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Tennis in the rain thanks to engineering feat

31 July 2009

Rain couldn’t stop play on Wimbledon’s centre court this year as a new closing roof protected the matches below from the inclement British weather. Sick provided linear encoders for each of the ten 77m long, 100 tonne roof trusses.


‘The linear encoders enable 1000 tonnes of roof to be moved with machine tool precision, positioning to an accuracy of 1mm,’ said Darren Pratt, encoder specialist for Sick (UK). ‘This accuracy is essential to ensure its smooth operation, every time it’s used.’

Wimbledon’s opening roof structure was engineered, manufactured and assembled by specialist hoist and crane designers, Street CraneXpress for the All England Lawn Tennis Club and their main contractor Galliford Try. The roof trusses run on 80m tracks either side of the court roof.

Each truss has a Sick KH53 encoder read head mounted at either end, which monitors the truss’ position and progresses across the roof from the KH53’s magnetic measurement scale alongside the running track. They are moved by electric motors on either end of each truss, powered from a bus bar system running the length of the track.

In addition, to the linear encoders, Sick supplied SRM50 Hiperface absolute rotary encoders to monitor the rotational positioning of each motor. The motors move the ten trusses across the roof by combining wheel driven motion along the track with ballscrew actuated opening of the roof panels via restraint and end arms.

Dan Salthouse, project manager for Street Crane Xpress, who oversaw the trialling and installation of the mechanical and control systems, said: ‘The high degree of position accuracy provided by the Sick encoders is essential as each truss has to be driven at the same speed and finish in the same position to avoid crabbing. Any misalignment and the trusses will slew sideways and jam up.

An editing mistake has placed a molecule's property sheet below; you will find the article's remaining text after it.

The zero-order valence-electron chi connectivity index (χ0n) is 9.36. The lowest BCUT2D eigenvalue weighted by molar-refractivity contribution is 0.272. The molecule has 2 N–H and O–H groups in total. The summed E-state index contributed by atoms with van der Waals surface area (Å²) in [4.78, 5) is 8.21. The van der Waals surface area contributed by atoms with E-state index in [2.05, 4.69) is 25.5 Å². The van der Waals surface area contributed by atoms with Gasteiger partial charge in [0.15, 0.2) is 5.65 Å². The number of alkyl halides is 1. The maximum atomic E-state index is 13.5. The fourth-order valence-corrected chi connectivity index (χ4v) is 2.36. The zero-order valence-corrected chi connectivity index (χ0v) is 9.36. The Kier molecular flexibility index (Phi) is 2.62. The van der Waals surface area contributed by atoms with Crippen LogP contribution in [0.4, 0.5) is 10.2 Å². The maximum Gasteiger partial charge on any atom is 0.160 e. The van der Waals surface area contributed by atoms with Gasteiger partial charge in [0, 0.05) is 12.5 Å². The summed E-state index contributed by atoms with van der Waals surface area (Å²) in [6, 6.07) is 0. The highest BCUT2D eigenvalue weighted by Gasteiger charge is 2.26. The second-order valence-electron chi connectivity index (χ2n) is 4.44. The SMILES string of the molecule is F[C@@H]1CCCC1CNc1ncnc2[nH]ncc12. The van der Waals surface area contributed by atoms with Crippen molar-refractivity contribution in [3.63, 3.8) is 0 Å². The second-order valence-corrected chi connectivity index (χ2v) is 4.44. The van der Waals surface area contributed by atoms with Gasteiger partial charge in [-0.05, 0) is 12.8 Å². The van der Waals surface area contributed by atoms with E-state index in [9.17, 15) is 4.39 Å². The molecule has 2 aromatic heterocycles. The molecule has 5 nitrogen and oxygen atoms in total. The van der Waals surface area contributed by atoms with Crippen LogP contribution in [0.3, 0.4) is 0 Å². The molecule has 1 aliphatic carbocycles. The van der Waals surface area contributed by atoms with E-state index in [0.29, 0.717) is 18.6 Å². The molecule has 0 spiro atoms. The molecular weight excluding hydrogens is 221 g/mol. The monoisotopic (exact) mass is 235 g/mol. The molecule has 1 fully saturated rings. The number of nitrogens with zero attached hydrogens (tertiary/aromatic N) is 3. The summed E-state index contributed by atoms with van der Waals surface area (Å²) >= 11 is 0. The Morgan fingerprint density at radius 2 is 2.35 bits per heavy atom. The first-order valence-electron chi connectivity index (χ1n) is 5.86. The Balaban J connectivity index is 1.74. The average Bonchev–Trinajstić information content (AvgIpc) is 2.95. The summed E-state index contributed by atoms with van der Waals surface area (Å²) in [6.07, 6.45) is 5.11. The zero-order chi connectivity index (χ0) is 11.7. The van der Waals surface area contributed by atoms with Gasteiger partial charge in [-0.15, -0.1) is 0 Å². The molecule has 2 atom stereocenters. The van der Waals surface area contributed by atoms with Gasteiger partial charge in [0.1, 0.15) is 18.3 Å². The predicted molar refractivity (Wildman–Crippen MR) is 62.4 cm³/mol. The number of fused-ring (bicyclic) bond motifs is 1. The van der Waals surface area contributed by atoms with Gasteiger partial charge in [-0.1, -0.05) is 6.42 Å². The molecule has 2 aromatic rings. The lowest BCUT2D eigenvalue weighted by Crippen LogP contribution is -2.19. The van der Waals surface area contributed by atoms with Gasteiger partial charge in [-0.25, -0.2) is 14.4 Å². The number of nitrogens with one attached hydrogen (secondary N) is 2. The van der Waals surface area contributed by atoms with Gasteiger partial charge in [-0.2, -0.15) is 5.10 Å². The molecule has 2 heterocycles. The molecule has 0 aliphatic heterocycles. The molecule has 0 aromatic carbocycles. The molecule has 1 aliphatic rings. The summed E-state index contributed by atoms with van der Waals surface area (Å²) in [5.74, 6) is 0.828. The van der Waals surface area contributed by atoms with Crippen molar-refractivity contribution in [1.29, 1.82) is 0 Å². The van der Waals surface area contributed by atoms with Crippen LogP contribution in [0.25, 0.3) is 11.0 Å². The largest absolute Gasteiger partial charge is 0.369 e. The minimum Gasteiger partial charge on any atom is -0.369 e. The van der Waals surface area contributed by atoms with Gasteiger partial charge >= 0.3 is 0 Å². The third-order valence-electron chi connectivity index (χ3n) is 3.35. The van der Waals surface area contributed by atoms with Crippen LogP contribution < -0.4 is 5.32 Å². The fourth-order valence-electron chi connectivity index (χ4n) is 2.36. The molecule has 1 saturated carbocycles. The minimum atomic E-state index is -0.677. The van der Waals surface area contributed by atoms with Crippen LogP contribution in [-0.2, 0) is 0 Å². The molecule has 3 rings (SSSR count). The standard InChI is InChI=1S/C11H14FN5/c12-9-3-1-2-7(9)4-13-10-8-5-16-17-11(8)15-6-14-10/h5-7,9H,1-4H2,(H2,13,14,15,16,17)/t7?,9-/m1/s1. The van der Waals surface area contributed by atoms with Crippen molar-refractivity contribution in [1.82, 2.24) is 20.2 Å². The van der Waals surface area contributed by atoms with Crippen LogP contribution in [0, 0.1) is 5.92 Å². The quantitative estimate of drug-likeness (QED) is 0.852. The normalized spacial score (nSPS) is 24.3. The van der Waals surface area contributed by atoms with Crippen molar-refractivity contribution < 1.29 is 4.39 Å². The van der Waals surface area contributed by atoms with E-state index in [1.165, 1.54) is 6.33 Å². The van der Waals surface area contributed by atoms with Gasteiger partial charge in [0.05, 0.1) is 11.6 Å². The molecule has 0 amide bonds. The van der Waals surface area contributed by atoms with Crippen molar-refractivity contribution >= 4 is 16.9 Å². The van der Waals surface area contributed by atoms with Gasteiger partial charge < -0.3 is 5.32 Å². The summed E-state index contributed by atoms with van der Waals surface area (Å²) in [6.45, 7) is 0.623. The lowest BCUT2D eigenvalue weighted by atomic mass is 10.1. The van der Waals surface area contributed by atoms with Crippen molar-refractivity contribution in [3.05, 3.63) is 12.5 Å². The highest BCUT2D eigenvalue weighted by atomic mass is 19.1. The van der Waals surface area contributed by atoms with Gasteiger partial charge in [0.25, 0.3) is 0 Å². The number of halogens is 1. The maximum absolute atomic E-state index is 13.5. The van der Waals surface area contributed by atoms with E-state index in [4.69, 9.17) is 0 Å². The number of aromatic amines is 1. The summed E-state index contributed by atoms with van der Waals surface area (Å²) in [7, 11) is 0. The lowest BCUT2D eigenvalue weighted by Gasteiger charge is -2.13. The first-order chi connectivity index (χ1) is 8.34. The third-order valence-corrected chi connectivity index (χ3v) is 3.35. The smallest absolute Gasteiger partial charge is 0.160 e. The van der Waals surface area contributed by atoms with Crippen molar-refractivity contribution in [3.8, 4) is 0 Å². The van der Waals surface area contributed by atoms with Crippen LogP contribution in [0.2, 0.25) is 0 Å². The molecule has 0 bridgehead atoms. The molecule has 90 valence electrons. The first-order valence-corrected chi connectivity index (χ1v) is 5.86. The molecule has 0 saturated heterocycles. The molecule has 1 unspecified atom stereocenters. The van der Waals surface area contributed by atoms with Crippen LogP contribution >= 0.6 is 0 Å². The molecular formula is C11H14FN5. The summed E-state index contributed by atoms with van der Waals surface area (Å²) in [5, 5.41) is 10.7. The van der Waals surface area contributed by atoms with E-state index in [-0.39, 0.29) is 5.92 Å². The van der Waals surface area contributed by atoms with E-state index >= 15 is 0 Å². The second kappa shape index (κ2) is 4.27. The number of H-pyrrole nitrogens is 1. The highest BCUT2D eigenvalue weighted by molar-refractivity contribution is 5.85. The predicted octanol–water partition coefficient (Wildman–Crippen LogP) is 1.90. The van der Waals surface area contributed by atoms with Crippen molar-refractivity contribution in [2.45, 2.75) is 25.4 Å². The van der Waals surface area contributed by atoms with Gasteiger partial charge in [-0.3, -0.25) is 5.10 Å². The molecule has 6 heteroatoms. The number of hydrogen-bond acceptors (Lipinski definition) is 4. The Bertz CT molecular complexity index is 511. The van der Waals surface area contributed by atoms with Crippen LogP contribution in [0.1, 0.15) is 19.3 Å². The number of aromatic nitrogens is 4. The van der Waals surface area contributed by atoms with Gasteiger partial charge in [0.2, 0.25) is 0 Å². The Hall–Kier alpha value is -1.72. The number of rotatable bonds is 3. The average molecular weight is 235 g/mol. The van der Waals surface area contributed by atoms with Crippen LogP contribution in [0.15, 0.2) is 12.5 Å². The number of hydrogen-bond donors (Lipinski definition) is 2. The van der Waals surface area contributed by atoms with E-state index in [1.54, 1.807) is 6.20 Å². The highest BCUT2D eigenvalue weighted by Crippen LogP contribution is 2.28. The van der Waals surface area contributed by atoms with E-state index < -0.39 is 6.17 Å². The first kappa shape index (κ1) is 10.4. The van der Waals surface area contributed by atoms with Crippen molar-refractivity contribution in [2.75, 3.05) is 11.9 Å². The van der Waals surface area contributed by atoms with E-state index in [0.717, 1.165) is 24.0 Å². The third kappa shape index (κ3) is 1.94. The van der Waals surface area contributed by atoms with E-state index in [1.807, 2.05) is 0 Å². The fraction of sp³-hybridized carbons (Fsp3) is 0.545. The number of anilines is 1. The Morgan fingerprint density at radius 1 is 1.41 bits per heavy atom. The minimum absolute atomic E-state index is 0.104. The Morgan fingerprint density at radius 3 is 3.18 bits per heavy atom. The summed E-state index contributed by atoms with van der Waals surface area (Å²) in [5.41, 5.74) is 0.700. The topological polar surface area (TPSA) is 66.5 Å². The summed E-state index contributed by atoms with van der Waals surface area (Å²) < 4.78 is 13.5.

‘For each truss, the linear and rotary encoders at each end provide signals via a Digitronic splitter to a Moog motor controller and two PLCs, a control system developed with Fairfield Control Systems. The PLCs co-ordinate the motor operation at each end of the truss to maintain perfectly synchronised operation of the truss and the roof opening. In this way, we avoid any undue stress on individual components and reduce the energy load on the motors.’

In their turn, the 20 PLCs are integrated from a roof control room where, when the referee gives the rain signal, the operative presses the button that starts the roof operation.

There are four positions for the roof trusses: Parked with all ten locked at the North end of the stand; Championships with five locked at each end of the stand to reduce coverage delays; Deployed, i.e. totally closed in a time of under 10 minutes; Sunshade, which is designed to shade the Royal Box with a two minute deployment.

The development of the roof, originally designed by Populous (formerly HOK), took five years, with two years spent on a trial site in Sheffield, building up its operation truss by truss and proving the bespoke control software to ensure the massive structure could operate without a hitch on Centre Court.

‘The KH53 is highly suited to rugged external operation,’ states Darren Pratt. ‘It operates through the reading of the unique coded spacings of the permanent magnets in the measurement scale, which can be up to 1700 metres long. It is unaffected by wet or dirt and is highly reliable; Street CraneXpress has been using it for years on a number of prestigious projects. The alternative was laser position sensing, but there were potential line of sight, alignment and response time drawbacks.’

The roof panels are covered with Gore Tenara architectural fabric which, although waterproof, allows some light through to create a unique ambience within the stadium. Supplementary direct and indirect lighting will allow prolonged play, although there is no intention of holding specific night-time matches. A very high power air-handling and dehumidifying system maintains the atmospheric conditions suitable for play, and avoid condensation under the roof.

‘Extensive trialling of the roof and trusses was an essential part of the QC process with this type of pioneering engineering design,’ concludes Dan Salthouse. ‘This meant that installation and commissioning on the Centre Court roof went relatively smoothly.

‘The reward for me came when Andy Murray played his epic match against Wawrinka in the Wimbledon fourth round. It made history when the roof was closed, enabling the 15,000-strong crowd, not to mention a gripped nation, to watch a riveting match uninterrupted until it reached its conclusion at 10.30pm.’


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